Lent With Evelyn Underhill


Every year members of our parish have written daily Lenten meditations for the benefit of members of the parish who are seeking to travel with others and go deeper into their own prayer and meditation during this holy season.  This year, given the varieties of time, life, and space we each inhabit, we have not produced a Lenten meditation booklet.  As a consolation, I am going to post excerpts from Evelyn Underhill on this page, and share them via Facebook with the parish and friends.  Last year we received a tremendous gift from one of our past members, Terry Coutre, who was an Underhill scholar and regularly visited the Underhill conference in England for years.  She donated her library of Underhill’s writings to our Cathedral, and some of us have been reading and re-reading favorites over the past  year.  This little Lenten project is a small show of thanks for the gift the Coutre family has made to those of us who still find life in these writings.

Blessings and Godspeed,

Alston Johnson



Preface to the Second Edition

Looking back over twenty-five years since this little book of readings from the writings of Evelyn Underhill was published, I believe her lasting achievement remains her contribution to a renewed interest in the Christian mystical tradition. During her life the influence of the Roman Catholic lay-theologian Friedrich von Hügel was considerable. Nowhere is that clearer than in the distinction he made between exclusive and inclusive mysticism. It took time in her spiritual journey to advance from the experience of an exclusive mysticism of the kind described by the Neo-Platonist philosopher, Plotinus, as “the flight of the alone to the Alone,” with its search for private religious experience, to an inclusive mysticism that emphasized community. She grew in her spiritual formation to appreciate a mysticism that included sacraments— especially the Eucharist— and which focused on the incarnation of Christ, the reality of evil, the encounter with suffering, and the institutional life of the Church. Evelyn Underhill sprinkled her writings with appropriate quotations from the saints and mystics. She wrote from the perspective of one living in two worlds, the visible and the invisible. Consequently she regarded the human being as “amphibious”— belonging to this world here and now and the other world beyond space and time. The analogy of a house with its upper and lower stories appealed to her as expressive of the connection between earth and heaven. Given her attraction to the mystical tradition it is understandable why she liked the analogy of a fish in the sea. The fish swims in the ocean but does not create it, neither does not create it, neither does the Christian at prayer create the life of prayer but enters into it and is invigorated by it. For her the milieu of prayer encompassed the personal experience of the individual and the corporate experience of the Church. In all this we see the influence of von Hügel, who criticized individualistic, private, religious experience, separated from others, from community, from this world, and from the reality of evil and suffering. Those who succumbed to such spirituality von Hugel called “detached;” he dubbed them “D’s!” In Colossians 1: 15 and following, Paul writes that Jesus is the “first-born of all creation,” and head of the Church. Mystics have always been attracted to the Cosmic Christ of Paul’s letters. That was true for Evelyn Underhill, as it was for another twentieth century mystic, Teilhard de Chardin, who would have applauded her words found in her book, Mysticism: The Incarnation, which is for popular Christianity synonymous with the historical birth and early life of Christ, is for the mystic not only this but also a perpetual cosmic and personal process. It is an everlasting bringing forth, in the universe and also in the individual ascending soul, of the divine and perfect Life, and pure character of God, of which the one historical life dramatized the essential constituents. As I have returned to the writings of Evelyn Underhill for enrichment, there have been times when in spite of keeping in mind the historical setting in which she wrote— England just prior to World War I through the inter-war period— I have been uncomfortable with certain dualisms of thought. Her frequent use of “supernatural,” God as “objective reality,” priority given to adoration in prayer, her favorite two-storied house analogy, patriarchal imagery, and quaint illustrations that often seem dated can be a problem. But these troubling areas are more than compensated and usually transcended by her constant incarnational spirituality, her celebration of creation, her view of discipleship as pilgrimage and growth in Christ, her belief in worship as response to God’s loving search for us, and her focus on community— in short, by her inclusive mysticism. Drawing us into deeper levels of understanding, Evelyn Underhill’s writings cultivate a contemplative approach to God and creation. With her aesthetic sensibility she writes of the presence of God everywhere, even in the most insignificant encounter or thing. And finally, in a Johannine spirit she calls us to open our eyes, to see! It is fitting then that the liturgical calendar of the Episcopal Church now sets aside June 15 as the day to commemorate “Evelyn Underhill, Theologian and Mystic.”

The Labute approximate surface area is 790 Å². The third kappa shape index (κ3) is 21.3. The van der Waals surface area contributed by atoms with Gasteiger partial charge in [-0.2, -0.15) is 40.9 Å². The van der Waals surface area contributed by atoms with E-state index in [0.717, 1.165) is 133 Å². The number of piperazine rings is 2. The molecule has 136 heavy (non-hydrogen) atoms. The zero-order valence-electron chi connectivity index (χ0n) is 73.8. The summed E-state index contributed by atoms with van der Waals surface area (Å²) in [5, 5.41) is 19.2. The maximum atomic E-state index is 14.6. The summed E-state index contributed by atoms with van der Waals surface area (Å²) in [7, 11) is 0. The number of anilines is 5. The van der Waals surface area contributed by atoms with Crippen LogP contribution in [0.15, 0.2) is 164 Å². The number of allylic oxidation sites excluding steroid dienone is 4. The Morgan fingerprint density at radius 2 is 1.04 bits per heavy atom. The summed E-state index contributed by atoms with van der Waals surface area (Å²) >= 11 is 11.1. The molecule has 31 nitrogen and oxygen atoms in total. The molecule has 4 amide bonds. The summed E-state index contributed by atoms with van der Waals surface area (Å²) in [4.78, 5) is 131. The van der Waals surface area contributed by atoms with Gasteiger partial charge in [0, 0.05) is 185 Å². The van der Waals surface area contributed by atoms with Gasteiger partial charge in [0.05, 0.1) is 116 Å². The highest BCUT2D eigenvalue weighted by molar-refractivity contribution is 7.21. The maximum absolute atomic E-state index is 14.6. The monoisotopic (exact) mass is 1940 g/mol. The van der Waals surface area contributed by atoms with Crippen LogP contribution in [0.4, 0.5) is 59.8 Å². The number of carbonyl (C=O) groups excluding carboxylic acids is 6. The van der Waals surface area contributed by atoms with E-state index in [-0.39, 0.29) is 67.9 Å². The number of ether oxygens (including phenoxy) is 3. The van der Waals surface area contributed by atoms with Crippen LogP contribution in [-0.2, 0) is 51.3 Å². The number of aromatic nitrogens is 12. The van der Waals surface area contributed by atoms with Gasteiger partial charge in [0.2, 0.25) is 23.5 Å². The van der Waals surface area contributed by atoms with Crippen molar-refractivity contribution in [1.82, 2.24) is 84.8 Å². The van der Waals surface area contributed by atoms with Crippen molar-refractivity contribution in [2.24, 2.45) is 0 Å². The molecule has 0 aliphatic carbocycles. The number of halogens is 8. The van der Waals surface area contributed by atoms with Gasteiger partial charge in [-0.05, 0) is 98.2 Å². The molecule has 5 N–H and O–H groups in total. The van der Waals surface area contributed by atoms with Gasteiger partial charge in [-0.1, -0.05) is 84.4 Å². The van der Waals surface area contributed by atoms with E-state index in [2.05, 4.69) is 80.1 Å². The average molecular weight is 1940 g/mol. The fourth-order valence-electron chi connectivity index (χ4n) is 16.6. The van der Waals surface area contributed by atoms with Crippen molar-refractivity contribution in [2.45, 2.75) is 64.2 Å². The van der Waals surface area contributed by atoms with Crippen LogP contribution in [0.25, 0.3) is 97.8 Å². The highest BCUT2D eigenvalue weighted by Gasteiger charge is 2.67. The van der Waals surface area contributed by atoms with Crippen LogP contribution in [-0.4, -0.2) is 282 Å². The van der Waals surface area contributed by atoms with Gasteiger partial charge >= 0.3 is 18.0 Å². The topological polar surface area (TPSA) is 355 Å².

Belshaw, G.P. Mellick. Lent With Evelyn Underhill (Kindle Locations 52-55). Church Publishing Inc.. Kindle Edition.






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